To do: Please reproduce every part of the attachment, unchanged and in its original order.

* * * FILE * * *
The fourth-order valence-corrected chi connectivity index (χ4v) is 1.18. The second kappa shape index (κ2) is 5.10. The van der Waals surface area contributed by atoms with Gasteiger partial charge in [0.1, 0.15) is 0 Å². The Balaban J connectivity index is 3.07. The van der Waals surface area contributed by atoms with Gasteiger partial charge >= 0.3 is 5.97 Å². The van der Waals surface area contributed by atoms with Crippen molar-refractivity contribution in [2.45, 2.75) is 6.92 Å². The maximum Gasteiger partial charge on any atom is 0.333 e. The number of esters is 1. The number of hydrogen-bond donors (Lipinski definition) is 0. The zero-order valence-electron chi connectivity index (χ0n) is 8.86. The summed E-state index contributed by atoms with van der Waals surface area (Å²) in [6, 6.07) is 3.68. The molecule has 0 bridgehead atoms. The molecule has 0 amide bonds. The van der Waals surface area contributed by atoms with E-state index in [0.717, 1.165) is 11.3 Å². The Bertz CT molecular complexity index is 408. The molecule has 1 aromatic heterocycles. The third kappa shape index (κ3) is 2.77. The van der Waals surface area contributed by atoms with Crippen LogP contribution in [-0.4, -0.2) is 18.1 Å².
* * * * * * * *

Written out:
The fourth-order valence-corrected chi connectivity index (χ4v) is 1.18. The second kappa shape index (κ2) is 5.10. The van der Waals surface area contributed by atoms with Gasteiger partial charge in [0.1, 0.15) is 0 Å². The Balaban J connectivity index is 3.07. The van der Waals surface area contributed by atoms with Gasteiger partial charge >= 0.3 is 5.97 Å². The van der Waals surface area contributed by atoms with Crippen molar-refractivity contribution in [2.45, 2.75) is 6.92 Å². The maximum Gasteiger partial charge on any atom is 0.333 e. The number of esters is 1. The number of hydrogen-bond donors (Lipinski definition) is 0. The zero-order valence-electron chi connectivity index (χ0n) is 8.86. The summed E-state index contributed by atoms with van der Waals surface area (Å²) in [6, 6.07) is 3.68. The molecule has 0 bridgehead atoms. The molecule has 0 amide bonds. The van der Waals surface area contributed by atoms with E-state index in [0.717, 1.165) is 11.3 Å². The Bertz CT molecular complexity index is 408. The molecule has 1 aromatic heterocycles. The third kappa shape index (κ3) is 2.77. The van der Waals surface area contributed by atoms with Crippen LogP contribution in [-0.4, -0.2) is 18.1 Å².